A poster for Leading Edge Rocket Racing, the first Rocket Racing League team

Image courtesy Rocket Racing League

Rocket Racers and Xerus

The EZ-Rocket has made its last flights testing new rocket plane technologies. XCOR Aerospace is now moving on to two new projects: the development of rocket racers and a suborbital spacecraft.

Rocket Racers

Dr. Peter Diamandis, founder of the Ansari X-Prize, has established the Rocket Racing League (RRL) with Granger Whitelaw, a two-time Indianapolis 500 champion. Diamandis and Whitelaw envision wide television coverage and large audience turnouts like those of NASCAR. The Rocket Racers will race worldwide in independent events, on a 5000-feet high, two-mile long track. Fans will watch the planes fly through a virtual course created by Sportvision (the same company that created the "1st and 10" line on football fields). The season will culminate in a championship race for a $2 million purse at the X Prize Cup, an annual event held in Las Cruces, New Mexico.

The Rocket Racing League will spark the development of new technologies from private companies and inspire new generations of rocket scientists. Rocket racing test demonstrations were performed at the 2005 X-Prize Cup. In January 2006, the Rocket Racing League announced a contest for fans to name the first Mark-1 X-Racer. The prize includes e a one-year VIP pass to all Rocket Racing League events. The winner will be announced in October 2006, when the Mark-1 X-Racer is revealed to the public for the first time.

Artist's rendering of a Rocket Racing League venue

Image courtesy Rocket Racing League

The Mark-1 X-Racer Development Vehicle

Photo courtesy Rocket Racing League

Xerus: XCOR's Next Step

XCOR Aerospace's next project is the creation of a suborbital space plane, Xerus. They have identified three markets that could benefit from an inexpensive, reusable launch vehicle:

  • Space tourism - Many people would like to experience zero gravity and outer space, but cannot afford a $20 million ride into orbit. A suborbital flight would give passengers three minutes of weightlessness at an altitude of 60 miles (100 km).
  • Suborbital payloads - Currently, the space shuttle or sounding rockets carry many small-scale science experiments that do not necessarily need to be in orbit. Some of these experiments are secondary to the shuttle's mission and may be bumped from a flight. With the Xerus, they could have dedicated missions.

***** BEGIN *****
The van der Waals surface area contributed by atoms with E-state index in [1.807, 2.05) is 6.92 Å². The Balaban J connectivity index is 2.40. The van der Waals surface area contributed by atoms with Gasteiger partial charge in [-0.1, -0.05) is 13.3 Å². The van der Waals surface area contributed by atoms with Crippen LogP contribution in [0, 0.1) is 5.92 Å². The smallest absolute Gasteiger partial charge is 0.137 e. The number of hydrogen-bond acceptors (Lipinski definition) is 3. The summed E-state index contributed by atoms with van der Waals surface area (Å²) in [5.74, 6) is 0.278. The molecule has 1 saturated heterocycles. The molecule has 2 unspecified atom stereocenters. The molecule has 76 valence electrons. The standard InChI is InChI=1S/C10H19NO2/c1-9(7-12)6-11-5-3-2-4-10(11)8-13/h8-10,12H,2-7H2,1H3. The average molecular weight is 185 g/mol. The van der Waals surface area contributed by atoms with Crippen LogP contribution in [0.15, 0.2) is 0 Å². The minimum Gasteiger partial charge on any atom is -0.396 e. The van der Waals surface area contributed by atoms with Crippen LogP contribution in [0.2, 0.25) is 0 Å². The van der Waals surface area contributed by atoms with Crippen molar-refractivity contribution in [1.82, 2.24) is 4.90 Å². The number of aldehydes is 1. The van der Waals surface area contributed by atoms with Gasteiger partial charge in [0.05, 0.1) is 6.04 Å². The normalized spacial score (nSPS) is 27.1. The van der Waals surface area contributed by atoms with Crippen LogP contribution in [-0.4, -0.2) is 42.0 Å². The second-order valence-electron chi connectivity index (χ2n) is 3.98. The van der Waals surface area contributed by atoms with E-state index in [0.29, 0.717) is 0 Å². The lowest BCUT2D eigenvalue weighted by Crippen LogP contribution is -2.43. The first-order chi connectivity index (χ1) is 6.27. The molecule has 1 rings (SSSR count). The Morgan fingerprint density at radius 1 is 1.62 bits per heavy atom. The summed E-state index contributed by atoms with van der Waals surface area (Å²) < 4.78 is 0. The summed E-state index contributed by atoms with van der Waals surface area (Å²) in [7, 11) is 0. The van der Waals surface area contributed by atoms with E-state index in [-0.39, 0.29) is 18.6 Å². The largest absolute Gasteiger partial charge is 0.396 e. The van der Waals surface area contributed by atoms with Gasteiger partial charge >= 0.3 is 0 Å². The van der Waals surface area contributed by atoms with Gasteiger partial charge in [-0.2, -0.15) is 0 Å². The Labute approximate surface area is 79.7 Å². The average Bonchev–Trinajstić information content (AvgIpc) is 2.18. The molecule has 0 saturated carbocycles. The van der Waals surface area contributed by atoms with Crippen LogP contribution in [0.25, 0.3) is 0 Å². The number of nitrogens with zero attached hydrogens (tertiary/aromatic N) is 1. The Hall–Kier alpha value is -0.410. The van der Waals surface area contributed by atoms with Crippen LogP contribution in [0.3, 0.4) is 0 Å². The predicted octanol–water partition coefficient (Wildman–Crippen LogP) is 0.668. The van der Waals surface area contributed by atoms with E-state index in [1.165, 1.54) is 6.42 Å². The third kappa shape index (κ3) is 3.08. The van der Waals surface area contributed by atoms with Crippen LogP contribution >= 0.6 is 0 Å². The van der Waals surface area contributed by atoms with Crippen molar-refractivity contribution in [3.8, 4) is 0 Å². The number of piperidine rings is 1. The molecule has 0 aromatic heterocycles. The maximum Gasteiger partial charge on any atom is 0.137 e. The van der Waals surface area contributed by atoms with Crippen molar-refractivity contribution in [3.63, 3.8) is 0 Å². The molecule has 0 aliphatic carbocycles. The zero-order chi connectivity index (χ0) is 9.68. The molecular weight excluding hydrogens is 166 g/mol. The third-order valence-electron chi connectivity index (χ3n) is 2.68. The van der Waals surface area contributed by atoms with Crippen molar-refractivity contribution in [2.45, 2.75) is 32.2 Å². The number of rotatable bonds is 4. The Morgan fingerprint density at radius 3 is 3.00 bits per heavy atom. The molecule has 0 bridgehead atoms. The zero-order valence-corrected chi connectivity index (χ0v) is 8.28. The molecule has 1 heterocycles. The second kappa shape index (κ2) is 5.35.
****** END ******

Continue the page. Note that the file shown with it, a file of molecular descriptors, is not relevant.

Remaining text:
• Launching microsatellites - The Xerus could serve as the first stage to deliver tiny satellites with small payloads. The launch vehicle would carry the satellite on a smaller rocket stage, release it, and let that rocket fire the microsatellite to orbit. This would be less expensive than using dedicated multi-stage rockets or the space shuttle.

Artist's rendering of the Xerus

Image courtesy XCOR Aerospace

Xerus will use several main engines to reach an altitude of 100 miles (about 65 km), then coast to 130 miles (about 100 km). It will reach a top speed of Mach 4, about 10 times faster than the EZ-Rocket, and will take off and land like a conventional airplane. Once outside the atmosphere, the craft will use 50-lb rocket thrusters for maneuvering (attitude controls). Xerus will use liquid-fueled rocket technology like that developed and tested on EZ-Rocket. It will also use piston pumps for both the fuel and the oxidizer (EZ-Rocket only uses one for the oxidizer). XCOR is developing this technology for NASA and the Defense Department.

Artist's rendering of the Xerus launching a small payload

Photo courtesy XCOR Aerospace

Once XCOR finishes the design for Xerus, it plans a program of 20 test flights.

For lots more information on the EZ-Rocket, the Rocket Racing League, Xerus and related topics, check out the links on the next page.